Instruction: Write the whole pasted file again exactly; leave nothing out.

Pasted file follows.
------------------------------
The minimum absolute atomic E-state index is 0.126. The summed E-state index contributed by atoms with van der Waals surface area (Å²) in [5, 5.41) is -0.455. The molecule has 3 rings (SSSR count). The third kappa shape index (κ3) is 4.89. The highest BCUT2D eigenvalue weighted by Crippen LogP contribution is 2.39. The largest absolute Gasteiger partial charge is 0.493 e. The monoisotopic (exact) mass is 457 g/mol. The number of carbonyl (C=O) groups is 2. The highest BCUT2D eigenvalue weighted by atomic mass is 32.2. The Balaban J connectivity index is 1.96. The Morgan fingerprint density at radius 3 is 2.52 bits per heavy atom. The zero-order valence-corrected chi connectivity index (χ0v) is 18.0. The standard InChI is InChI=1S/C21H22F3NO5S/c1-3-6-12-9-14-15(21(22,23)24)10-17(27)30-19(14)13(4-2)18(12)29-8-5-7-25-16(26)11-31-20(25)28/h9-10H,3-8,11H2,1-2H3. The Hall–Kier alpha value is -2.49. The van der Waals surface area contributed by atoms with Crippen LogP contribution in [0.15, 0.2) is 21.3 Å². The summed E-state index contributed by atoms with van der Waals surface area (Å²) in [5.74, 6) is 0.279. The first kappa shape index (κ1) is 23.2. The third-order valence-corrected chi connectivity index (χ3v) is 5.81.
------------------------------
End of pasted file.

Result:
The minimum absolute atomic E-state index is 0.126. The summed E-state index contributed by atoms with van der Waals surface area (Å²) in [5, 5.41) is -0.455. The molecule has 3 rings (SSSR count). The third kappa shape index (κ3) is 4.89. The highest BCUT2D eigenvalue weighted by Crippen LogP contribution is 2.39. The largest absolute Gasteiger partial charge is 0.493 e. The monoisotopic (exact) mass is 457 g/mol. The number of carbonyl (C=O) groups is 2. The highest BCUT2D eigenvalue weighted by atomic mass is 32.2. The Balaban J connectivity index is 1.96. The Morgan fingerprint density at radius 3 is 2.52 bits per heavy atom. The zero-order valence-corrected chi connectivity index (χ0v) is 18.0. The standard InChI is InChI=1S/C21H22F3NO5S/c1-3-6-12-9-14-15(21(22,23)24)10-17(27)30-19(14)13(4-2)18(12)29-8-5-7-25-16(26)11-31-20(25)28/h9-10H,3-8,11H2,1-2H3. The Hall–Kier alpha value is -2.49. The van der Waals surface area contributed by atoms with Crippen LogP contribution in [0.15, 0.2) is 21.3 Å². The summed E-state index contributed by atoms with van der Waals surface area (Å²) in [5.74, 6) is 0.279. The first kappa shape index (κ1) is 23.2. The third-order valence-corrected chi connectivity index (χ3v) is 5.81.